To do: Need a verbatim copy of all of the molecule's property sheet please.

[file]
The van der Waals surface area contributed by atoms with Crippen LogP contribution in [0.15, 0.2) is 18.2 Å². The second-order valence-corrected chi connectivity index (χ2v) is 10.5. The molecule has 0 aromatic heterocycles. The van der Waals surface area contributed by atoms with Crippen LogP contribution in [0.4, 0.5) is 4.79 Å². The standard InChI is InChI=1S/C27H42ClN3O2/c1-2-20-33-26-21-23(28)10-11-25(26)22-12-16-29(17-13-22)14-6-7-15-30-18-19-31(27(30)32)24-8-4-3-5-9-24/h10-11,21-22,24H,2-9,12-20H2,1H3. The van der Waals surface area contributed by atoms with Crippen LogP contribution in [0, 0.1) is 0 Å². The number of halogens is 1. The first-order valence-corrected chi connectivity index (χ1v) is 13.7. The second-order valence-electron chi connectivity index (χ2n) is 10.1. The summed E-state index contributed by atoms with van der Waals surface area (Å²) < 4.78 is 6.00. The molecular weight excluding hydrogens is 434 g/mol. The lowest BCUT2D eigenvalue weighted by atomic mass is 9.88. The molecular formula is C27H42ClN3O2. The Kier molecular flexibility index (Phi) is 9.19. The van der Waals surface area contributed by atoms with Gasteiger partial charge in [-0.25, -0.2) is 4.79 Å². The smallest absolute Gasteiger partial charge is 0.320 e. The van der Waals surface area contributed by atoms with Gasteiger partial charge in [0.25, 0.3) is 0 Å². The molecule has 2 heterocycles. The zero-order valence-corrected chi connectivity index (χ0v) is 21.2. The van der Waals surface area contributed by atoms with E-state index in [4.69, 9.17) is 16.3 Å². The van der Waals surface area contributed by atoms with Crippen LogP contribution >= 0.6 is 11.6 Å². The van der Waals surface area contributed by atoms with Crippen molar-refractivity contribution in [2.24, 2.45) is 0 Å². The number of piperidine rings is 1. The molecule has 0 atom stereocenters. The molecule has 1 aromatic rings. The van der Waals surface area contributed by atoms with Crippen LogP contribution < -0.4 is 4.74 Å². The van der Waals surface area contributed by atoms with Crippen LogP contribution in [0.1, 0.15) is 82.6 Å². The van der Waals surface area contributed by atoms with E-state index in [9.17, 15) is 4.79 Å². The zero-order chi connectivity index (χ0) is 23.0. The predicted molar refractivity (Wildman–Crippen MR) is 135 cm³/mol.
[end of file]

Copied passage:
The van der Waals surface area contributed by atoms with Crippen LogP contribution in [0.15, 0.2) is 18.2 Å². The second-order valence-corrected chi connectivity index (χ2v) is 10.5. The molecule has 0 aromatic heterocycles. The van der Waals surface area contributed by atoms with Crippen LogP contribution in [0.4, 0.5) is 4.79 Å². The standard InChI is InChI=1S/C27H42ClN3O2/c1-2-20-33-26-21-23(28)10-11-25(26)22-12-16-29(17-13-22)14-6-7-15-30-18-19-31(27(30)32)24-8-4-3-5-9-24/h10-11,21-22,24H,2-9,12-20H2,1H3. The van der Waals surface area contributed by atoms with Crippen LogP contribution in [0, 0.1) is 0 Å². The number of halogens is 1. The first-order valence-corrected chi connectivity index (χ1v) is 13.7. The second-order valence-electron chi connectivity index (χ2n) is 10.1. The summed E-state index contributed by atoms with van der Waals surface area (Å²) < 4.78 is 6.00. The molecular weight excluding hydrogens is 434 g/mol. The lowest BCUT2D eigenvalue weighted by atomic mass is 9.88. The molecular formula is C27H42ClN3O2. The Kier molecular flexibility index (Phi) is 9.19. The van der Waals surface area contributed by atoms with Gasteiger partial charge in [-0.25, -0.2) is 4.79 Å². The smallest absolute Gasteiger partial charge is 0.320 e. The van der Waals surface area contributed by atoms with Gasteiger partial charge in [0.25, 0.3) is 0 Å². The molecule has 2 heterocycles. The zero-order valence-corrected chi connectivity index (χ0v) is 21.2. The van der Waals surface area contributed by atoms with E-state index in [4.69, 9.17) is 16.3 Å². The van der Waals surface area contributed by atoms with Crippen LogP contribution >= 0.6 is 11.6 Å². The van der Waals surface area contributed by atoms with Crippen molar-refractivity contribution in [2.24, 2.45) is 0 Å². The number of piperidine rings is 1. The molecule has 0 atom stereocenters. The molecule has 1 aromatic rings. The van der Waals surface area contributed by atoms with Crippen LogP contribution < -0.4 is 4.74 Å². The van der Waals surface area contributed by atoms with Crippen LogP contribution in [0.1, 0.15) is 82.6 Å². The van der Waals surface area contributed by atoms with E-state index in [9.17, 15) is 4.79 Å². The zero-order chi connectivity index (χ0) is 23.0. The predicted molar refractivity (Wildman–Crippen MR) is 135 cm³/mol.